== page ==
What is the difference between pre-qualification and pre-approval?
What type of mortgage loan should I apply for? How can I work with a lender to get the best interest rate?
As a first-time homebuyer, you may be overwhelmed by the home loan process – and by all the terms that you encounter as you work to secure mortgage approval.
By familiarizing yourself with industry lingo, and the ins and outs of getting a mortgage, you’ll gain confidence and can even stand out from the crowd of buyers who are competing over today’s limited inventory of homes.
First, let’s discuss the difference between two important terms: mortgage pre-qualification vs. pre-approval. These are the two most common preliminary steps in applying for a home mortgage loan, but they each have different requirements and unique benefits.
Pre-approval vs. pre-qualification at a glance
Getting pre-qualified and pre-approved for a mortgage are both important steps in the home-buying process. While pre-qualification and pre-approval may seem intimidating, they don’t have to be!
Main differences between getting pre-qualified and pre-approved
First of all, let’s be perfectly clear: pre-approval is not the same as pre-qualification. These two terms refer to separate processes when applying for a home mortgage loan.
A pre-qualification is a rough estimate of what you might be able to borrow for your mortgage. Pre-qualification is based on your “best guess” of information, which hasn’t been verified by the lender.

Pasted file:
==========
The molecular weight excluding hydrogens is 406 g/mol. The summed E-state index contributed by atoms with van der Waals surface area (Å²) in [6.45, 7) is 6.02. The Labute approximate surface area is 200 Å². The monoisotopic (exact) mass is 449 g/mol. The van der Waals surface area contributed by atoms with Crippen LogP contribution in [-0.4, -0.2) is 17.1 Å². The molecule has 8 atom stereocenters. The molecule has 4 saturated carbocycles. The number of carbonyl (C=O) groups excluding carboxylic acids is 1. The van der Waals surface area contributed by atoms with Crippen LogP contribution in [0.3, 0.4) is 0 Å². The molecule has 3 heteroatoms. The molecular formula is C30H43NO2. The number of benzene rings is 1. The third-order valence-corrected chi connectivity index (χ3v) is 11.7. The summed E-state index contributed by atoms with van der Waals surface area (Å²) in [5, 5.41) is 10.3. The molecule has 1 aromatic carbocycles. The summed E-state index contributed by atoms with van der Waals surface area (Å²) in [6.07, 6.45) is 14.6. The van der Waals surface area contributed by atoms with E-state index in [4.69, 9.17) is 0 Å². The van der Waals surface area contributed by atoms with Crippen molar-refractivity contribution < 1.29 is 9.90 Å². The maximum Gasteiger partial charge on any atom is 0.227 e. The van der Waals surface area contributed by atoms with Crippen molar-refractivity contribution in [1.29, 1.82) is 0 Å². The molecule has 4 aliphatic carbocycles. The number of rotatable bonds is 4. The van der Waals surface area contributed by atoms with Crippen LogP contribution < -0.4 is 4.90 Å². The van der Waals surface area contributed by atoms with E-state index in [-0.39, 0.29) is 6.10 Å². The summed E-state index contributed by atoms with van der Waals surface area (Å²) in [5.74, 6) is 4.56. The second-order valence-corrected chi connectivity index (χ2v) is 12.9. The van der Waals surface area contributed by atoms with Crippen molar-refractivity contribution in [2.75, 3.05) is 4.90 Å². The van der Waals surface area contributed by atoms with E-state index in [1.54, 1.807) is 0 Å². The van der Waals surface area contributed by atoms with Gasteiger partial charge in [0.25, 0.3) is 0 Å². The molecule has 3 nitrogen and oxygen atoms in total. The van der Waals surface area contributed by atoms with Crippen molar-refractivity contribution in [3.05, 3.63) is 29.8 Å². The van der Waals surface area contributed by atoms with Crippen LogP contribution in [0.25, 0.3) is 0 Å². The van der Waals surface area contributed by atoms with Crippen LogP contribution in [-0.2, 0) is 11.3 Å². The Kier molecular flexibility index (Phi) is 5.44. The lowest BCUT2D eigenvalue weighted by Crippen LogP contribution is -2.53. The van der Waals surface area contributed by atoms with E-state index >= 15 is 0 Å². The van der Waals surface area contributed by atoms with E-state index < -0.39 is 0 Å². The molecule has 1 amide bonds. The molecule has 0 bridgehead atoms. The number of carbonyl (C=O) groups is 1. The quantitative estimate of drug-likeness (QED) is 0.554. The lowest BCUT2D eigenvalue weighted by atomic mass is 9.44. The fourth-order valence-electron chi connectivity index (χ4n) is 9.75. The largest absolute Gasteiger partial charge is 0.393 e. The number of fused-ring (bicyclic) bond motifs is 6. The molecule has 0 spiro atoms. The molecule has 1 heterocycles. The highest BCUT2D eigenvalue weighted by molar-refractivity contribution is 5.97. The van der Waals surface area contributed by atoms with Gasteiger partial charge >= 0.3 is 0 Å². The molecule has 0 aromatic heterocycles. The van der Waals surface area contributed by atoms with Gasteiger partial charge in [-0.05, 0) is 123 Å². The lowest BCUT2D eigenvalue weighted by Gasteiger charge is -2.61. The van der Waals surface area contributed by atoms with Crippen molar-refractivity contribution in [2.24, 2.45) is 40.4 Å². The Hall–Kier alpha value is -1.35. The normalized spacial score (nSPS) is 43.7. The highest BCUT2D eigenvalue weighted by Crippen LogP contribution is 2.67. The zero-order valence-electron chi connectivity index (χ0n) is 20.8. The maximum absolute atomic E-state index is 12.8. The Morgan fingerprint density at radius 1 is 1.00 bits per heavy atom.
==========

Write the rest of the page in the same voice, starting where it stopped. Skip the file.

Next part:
In contrast, mortgage pre-approval is the most comprehensive step a buyer can take toward attaining a home mortgage. To get pre-approved for a mortgage, the buyer will submit an official mortgage application and document their financial history for their lender. Once the lender verifies the information, they will offer a pre-approval letter to the buyer, stating that the buyer is “pre-approved” for a mortgage loan of a certain amount, with specific terms.
Key similarities between pre-qualification and pre-approval
Pre-qualification and pre-approval both help you determine your search parameters and the amount of money you will likely be able to borrow for a mortgage. However, sellers tend to take pre-approved buyers more seriously than pre-qualified buyers, because only pre-approved buyers have been truly vetted by a lender.
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What does pre-qualified mean?